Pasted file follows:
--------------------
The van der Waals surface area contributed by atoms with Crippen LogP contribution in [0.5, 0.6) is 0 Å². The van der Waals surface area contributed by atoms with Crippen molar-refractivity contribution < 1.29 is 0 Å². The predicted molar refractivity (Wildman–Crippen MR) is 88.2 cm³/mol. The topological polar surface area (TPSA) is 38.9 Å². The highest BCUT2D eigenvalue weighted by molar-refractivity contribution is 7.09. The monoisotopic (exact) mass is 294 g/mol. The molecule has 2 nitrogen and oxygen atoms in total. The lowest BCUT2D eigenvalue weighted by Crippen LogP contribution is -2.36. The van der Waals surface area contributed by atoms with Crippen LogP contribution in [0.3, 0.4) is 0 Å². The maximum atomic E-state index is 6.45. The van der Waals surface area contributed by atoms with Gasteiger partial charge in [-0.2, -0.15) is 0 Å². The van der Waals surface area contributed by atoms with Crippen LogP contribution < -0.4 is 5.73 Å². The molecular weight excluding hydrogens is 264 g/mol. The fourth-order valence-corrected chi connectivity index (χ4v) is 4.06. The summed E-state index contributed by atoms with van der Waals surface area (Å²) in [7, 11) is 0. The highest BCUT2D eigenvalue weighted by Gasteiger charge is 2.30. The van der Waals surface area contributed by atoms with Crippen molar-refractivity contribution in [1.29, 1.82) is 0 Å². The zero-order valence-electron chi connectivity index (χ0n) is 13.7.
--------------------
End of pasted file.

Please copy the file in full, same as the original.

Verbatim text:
The van der Waals surface area contributed by atoms with Crippen LogP contribution in [0.5, 0.6) is 0 Å². The van der Waals surface area contributed by atoms with Crippen molar-refractivity contribution < 1.29 is 0 Å². The predicted molar refractivity (Wildman–Crippen MR) is 88.2 cm³/mol. The topological polar surface area (TPSA) is 38.9 Å². The highest BCUT2D eigenvalue weighted by molar-refractivity contribution is 7.09. The monoisotopic (exact) mass is 294 g/mol. The molecule has 2 nitrogen and oxygen atoms in total. The lowest BCUT2D eigenvalue weighted by Crippen LogP contribution is -2.36. The van der Waals surface area contributed by atoms with Crippen LogP contribution in [0.3, 0.4) is 0 Å². The maximum atomic E-state index is 6.45. The van der Waals surface area contributed by atoms with Gasteiger partial charge in [-0.2, -0.15) is 0 Å². The van der Waals surface area contributed by atoms with Crippen LogP contribution < -0.4 is 5.73 Å². The molecular weight excluding hydrogens is 264 g/mol. The fourth-order valence-corrected chi connectivity index (χ4v) is 4.06. The summed E-state index contributed by atoms with van der Waals surface area (Å²) in [7, 11) is 0. The highest BCUT2D eigenvalue weighted by Gasteiger charge is 2.30. The van der Waals surface area contributed by atoms with Crippen molar-refractivity contribution in [1.29, 1.82) is 0 Å². The zero-order valence-electron chi connectivity index (χ0n) is 13.7.